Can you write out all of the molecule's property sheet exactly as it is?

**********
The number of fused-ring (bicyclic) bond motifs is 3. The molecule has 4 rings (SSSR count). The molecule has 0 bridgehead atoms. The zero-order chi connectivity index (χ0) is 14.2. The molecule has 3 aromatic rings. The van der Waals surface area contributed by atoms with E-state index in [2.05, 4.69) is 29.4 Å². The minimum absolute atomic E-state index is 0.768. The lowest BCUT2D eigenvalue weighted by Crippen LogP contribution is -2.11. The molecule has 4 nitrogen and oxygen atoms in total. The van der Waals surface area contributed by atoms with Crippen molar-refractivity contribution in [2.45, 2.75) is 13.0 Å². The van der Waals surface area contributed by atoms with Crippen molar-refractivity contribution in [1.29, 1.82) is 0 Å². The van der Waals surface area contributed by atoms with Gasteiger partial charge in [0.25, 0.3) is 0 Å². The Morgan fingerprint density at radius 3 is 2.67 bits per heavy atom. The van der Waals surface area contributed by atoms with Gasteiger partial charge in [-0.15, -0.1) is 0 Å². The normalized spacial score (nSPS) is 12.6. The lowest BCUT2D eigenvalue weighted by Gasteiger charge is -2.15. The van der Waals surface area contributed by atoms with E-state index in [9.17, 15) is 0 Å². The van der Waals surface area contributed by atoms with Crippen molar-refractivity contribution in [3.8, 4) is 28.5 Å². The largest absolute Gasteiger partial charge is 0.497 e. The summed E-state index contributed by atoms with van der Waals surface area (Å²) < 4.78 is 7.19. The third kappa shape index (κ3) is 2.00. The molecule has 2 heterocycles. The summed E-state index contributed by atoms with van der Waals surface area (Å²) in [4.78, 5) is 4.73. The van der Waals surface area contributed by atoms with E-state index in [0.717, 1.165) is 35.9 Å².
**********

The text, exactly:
The number of fused-ring (bicyclic) bond motifs is 3. The molecule has 4 rings (SSSR count). The molecule has 0 bridgehead atoms. The zero-order chi connectivity index (χ0) is 14.2. The molecule has 3 aromatic rings. The van der Waals surface area contributed by atoms with E-state index in [2.05, 4.69) is 29.4 Å². The minimum absolute atomic E-state index is 0.768. The lowest BCUT2D eigenvalue weighted by Crippen LogP contribution is -2.11. The molecule has 4 nitrogen and oxygen atoms in total. The van der Waals surface area contributed by atoms with Crippen molar-refractivity contribution in [2.45, 2.75) is 13.0 Å². The van der Waals surface area contributed by atoms with Crippen molar-refractivity contribution in [1.29, 1.82) is 0 Å². The van der Waals surface area contributed by atoms with Gasteiger partial charge in [0.25, 0.3) is 0 Å². The Morgan fingerprint density at radius 3 is 2.67 bits per heavy atom. The van der Waals surface area contributed by atoms with Gasteiger partial charge in [-0.15, -0.1) is 0 Å². The normalized spacial score (nSPS) is 12.6. The lowest BCUT2D eigenvalue weighted by Gasteiger charge is -2.15. The van der Waals surface area contributed by atoms with E-state index in [9.17, 15) is 0 Å². The van der Waals surface area contributed by atoms with Crippen molar-refractivity contribution in [3.8, 4) is 28.5 Å². The largest absolute Gasteiger partial charge is 0.497 e. The summed E-state index contributed by atoms with van der Waals surface area (Å²) < 4.78 is 7.19. The third kappa shape index (κ3) is 2.00. The molecule has 2 heterocycles. The summed E-state index contributed by atoms with van der Waals surface area (Å²) in [4.78, 5) is 4.73. The van der Waals surface area contributed by atoms with E-state index in [0.717, 1.165) is 35.9 Å².